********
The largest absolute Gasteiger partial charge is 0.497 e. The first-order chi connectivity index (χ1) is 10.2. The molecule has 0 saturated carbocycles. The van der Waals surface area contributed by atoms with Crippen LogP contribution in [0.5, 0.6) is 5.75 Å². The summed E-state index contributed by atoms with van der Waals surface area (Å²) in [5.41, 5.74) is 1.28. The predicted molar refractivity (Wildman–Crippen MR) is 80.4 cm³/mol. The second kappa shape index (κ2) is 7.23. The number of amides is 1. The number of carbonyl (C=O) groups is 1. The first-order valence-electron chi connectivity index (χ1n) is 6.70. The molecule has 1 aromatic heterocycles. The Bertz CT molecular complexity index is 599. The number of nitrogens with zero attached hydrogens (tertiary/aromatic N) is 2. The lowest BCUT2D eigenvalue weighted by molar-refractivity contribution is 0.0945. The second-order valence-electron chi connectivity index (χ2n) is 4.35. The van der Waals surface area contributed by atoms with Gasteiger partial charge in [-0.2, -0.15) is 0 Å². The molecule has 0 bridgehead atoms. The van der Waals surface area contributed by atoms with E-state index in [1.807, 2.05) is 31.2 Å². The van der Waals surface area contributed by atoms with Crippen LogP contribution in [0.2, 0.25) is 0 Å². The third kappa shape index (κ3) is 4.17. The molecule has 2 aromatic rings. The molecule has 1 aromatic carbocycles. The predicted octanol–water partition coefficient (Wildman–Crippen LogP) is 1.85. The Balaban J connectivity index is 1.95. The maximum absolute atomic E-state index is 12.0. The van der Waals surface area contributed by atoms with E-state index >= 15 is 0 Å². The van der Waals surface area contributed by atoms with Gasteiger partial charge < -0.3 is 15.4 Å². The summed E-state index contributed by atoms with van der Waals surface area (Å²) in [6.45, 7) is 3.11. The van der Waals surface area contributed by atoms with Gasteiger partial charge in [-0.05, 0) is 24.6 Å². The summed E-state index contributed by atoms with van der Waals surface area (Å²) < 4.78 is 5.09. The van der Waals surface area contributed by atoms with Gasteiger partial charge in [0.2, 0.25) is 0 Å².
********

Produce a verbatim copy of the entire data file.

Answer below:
The largest absolute Gasteiger partial charge is 0.497 e. The first-order chi connectivity index (χ1) is 10.2. The molecule has 0 saturated carbocycles. The van der Waals surface area contributed by atoms with Crippen LogP contribution in [0.5, 0.6) is 5.75 Å². The summed E-state index contributed by atoms with van der Waals surface area (Å²) in [5.41, 5.74) is 1.28. The predicted molar refractivity (Wildman–Crippen MR) is 80.4 cm³/mol. The second kappa shape index (κ2) is 7.23. The number of amides is 1. The number of carbonyl (C=O) groups is 1. The first-order valence-electron chi connectivity index (χ1n) is 6.70. The molecule has 1 aromatic heterocycles. The Bertz CT molecular complexity index is 599. The number of nitrogens with zero attached hydrogens (tertiary/aromatic N) is 2. The lowest BCUT2D eigenvalue weighted by molar-refractivity contribution is 0.0945. The second-order valence-electron chi connectivity index (χ2n) is 4.35. The van der Waals surface area contributed by atoms with Gasteiger partial charge in [-0.2, -0.15) is 0 Å². The molecule has 0 bridgehead atoms. The van der Waals surface area contributed by atoms with E-state index in [1.807, 2.05) is 31.2 Å². The van der Waals surface area contributed by atoms with Crippen LogP contribution in [0.2, 0.25) is 0 Å². The third kappa shape index (κ3) is 4.17. The molecule has 2 aromatic rings. The molecule has 1 aromatic carbocycles. The predicted octanol–water partition coefficient (Wildman–Crippen LogP) is 1.85. The Balaban J connectivity index is 1.95. The maximum absolute atomic E-state index is 12.0. The van der Waals surface area contributed by atoms with E-state index >= 15 is 0 Å². The van der Waals surface area contributed by atoms with Gasteiger partial charge < -0.3 is 15.4 Å². The summed E-state index contributed by atoms with van der Waals surface area (Å²) in [6.45, 7) is 3.11. The van der Waals surface area contributed by atoms with Gasteiger partial charge in [-0.05, 0) is 24.6 Å². The summed E-state index contributed by atoms with van der Waals surface area (Å²) < 4.78 is 5.09. The van der Waals surface area contributed by atoms with Gasteiger partial charge in [0.2, 0.25) is 0 Å².